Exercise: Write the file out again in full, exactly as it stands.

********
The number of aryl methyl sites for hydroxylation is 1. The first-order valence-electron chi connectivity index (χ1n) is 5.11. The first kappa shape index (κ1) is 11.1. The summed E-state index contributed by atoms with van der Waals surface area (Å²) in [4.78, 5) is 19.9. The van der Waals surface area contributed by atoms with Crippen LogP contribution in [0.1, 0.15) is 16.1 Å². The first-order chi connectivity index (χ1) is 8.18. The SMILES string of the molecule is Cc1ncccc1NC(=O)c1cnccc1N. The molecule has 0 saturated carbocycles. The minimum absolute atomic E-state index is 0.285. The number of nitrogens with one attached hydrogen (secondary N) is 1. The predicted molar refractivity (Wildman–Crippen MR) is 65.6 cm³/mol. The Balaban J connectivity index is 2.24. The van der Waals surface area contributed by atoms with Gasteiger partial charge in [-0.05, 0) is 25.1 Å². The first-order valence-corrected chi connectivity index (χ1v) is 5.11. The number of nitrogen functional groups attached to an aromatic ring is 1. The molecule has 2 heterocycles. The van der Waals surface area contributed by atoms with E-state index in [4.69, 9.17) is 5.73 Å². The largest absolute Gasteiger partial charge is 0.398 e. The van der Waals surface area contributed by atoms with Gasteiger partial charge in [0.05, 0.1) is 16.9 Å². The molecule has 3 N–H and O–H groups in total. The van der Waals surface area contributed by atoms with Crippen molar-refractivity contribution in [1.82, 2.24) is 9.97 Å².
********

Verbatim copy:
The number of aryl methyl sites for hydroxylation is 1. The first-order valence-electron chi connectivity index (χ1n) is 5.11. The first kappa shape index (κ1) is 11.1. The summed E-state index contributed by atoms with van der Waals surface area (Å²) in [4.78, 5) is 19.9. The van der Waals surface area contributed by atoms with Crippen LogP contribution in [0.1, 0.15) is 16.1 Å². The first-order chi connectivity index (χ1) is 8.18. The SMILES string of the molecule is Cc1ncccc1NC(=O)c1cnccc1N. The molecule has 0 saturated carbocycles. The minimum absolute atomic E-state index is 0.285. The number of nitrogens with one attached hydrogen (secondary N) is 1. The predicted molar refractivity (Wildman–Crippen MR) is 65.6 cm³/mol. The Balaban J connectivity index is 2.24. The van der Waals surface area contributed by atoms with Gasteiger partial charge in [-0.05, 0) is 25.1 Å². The first-order valence-corrected chi connectivity index (χ1v) is 5.11. The number of nitrogen functional groups attached to an aromatic ring is 1. The molecule has 2 heterocycles. The van der Waals surface area contributed by atoms with E-state index in [4.69, 9.17) is 5.73 Å². The largest absolute Gasteiger partial charge is 0.398 e. The van der Waals surface area contributed by atoms with Gasteiger partial charge in [0.05, 0.1) is 16.9 Å². The molecule has 3 N–H and O–H groups in total. The van der Waals surface area contributed by atoms with Crippen molar-refractivity contribution in [1.82, 2.24) is 9.97 Å².